This afternoon at 1.25pm, the Scottish Justice Secretary Kenny Macaskill announced that the sole person convicted of the bombing of PanAm flight 103 on 21 December 1988 is to be released from prison at Greenock on compassionate grounds. The bombing killed 270 people, both on the plane and on the ground in the town of Lockerbie, a small town in southern Scotland, some 60 miles southeast of Glasgow.
The finger of blame very quickly pointed at Libya, and it took 14 years for a man to be put on trial and convicted. The trial took place at Camp Zeist, Holland, but was, formally speaking, in a Scottish court. Abdelbaset Ali al-Megrahi was sentenced to life in jail, with a recommendation he serve at least 27 years.
A prisoner transfer was applied for between the UK and Libya, but actually rejected. Megrahi was diagnosed with prostate cancer, which was deemed to be terminal with a life expectance of about 3 months at the beginning of August. It is for that reason that he has been released.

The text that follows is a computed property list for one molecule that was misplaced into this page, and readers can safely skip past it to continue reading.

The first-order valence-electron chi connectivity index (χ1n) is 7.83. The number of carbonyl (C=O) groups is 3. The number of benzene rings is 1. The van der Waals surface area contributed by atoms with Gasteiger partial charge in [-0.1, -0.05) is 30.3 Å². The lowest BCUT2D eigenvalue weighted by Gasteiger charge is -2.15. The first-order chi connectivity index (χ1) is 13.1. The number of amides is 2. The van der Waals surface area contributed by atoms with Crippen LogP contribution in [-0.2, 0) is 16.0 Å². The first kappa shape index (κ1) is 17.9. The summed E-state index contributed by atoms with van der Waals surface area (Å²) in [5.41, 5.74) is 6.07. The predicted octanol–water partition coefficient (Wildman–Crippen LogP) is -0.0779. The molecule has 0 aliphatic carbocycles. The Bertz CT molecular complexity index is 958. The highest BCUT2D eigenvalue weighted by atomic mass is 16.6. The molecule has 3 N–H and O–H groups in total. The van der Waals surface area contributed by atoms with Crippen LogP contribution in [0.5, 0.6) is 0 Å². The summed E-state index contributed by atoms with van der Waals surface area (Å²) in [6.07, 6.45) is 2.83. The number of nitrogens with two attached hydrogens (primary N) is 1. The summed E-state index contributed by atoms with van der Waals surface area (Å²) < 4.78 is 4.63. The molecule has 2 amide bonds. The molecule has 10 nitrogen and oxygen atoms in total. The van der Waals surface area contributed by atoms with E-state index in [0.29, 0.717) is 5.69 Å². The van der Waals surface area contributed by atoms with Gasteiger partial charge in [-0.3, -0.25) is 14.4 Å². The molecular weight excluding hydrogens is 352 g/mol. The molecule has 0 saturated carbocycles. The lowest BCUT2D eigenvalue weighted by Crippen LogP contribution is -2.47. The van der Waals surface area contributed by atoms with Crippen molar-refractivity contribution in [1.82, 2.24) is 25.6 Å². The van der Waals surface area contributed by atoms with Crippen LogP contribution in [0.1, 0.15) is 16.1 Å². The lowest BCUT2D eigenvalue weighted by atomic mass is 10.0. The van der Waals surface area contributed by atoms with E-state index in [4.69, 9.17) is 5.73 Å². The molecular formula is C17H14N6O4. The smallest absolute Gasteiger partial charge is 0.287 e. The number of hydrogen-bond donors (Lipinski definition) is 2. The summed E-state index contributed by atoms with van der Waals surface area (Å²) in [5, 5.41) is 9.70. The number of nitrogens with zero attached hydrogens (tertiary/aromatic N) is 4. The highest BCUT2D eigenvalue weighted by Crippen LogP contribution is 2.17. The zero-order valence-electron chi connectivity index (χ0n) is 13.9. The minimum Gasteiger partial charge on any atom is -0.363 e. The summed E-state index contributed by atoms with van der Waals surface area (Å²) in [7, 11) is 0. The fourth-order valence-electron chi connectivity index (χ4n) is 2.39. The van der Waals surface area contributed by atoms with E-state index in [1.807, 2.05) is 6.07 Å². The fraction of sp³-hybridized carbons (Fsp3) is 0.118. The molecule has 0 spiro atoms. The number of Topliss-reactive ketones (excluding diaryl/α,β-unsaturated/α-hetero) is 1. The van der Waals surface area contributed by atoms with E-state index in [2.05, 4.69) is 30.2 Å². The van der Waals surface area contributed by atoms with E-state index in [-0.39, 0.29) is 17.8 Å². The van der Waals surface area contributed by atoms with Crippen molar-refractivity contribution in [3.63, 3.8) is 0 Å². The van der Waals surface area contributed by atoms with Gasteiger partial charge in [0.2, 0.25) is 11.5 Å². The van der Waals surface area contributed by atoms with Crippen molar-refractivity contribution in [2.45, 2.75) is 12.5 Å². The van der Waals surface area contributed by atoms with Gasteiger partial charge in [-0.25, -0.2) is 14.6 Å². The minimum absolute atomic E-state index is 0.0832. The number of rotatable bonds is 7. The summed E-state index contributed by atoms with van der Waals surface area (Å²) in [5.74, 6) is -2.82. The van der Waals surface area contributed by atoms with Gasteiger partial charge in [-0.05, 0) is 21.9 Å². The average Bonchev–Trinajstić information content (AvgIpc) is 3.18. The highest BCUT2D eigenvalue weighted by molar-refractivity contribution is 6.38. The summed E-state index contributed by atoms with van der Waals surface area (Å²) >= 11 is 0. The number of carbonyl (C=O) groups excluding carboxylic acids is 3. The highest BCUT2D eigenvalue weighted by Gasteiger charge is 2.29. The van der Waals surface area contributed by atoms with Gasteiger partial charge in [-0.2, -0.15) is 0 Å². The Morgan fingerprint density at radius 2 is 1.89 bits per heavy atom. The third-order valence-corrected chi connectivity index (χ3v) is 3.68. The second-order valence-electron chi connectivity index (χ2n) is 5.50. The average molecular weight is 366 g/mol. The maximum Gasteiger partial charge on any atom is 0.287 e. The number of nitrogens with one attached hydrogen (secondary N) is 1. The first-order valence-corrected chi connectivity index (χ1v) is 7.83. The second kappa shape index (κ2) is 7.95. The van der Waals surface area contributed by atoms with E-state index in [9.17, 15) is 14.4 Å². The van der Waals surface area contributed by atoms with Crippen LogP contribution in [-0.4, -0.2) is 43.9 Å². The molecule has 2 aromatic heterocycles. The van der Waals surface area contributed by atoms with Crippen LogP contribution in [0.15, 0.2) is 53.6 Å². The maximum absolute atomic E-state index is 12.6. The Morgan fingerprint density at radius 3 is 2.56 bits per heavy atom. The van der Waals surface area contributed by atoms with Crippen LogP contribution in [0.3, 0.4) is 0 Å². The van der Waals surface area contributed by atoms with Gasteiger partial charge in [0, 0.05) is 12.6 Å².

Kenny Macaskill said he was aware of the pain and deep wounds and scars left by the Lockerbie bombing, but felt that compassion, although denied to Megrahi's victims, should be afforded to all prisoners, irrespective of their length of sentence.
As I type this, it is reported that Megrahi will be welcomed on arrival at Tripoli by Libya's leader, Col Gadaffi.
I support Mr Macaskill's view that compassion and mercy should be shown. I also support the victim's relatives views that justice may not have been shown to be served and that Megrahi should have served the rest of his life in prison.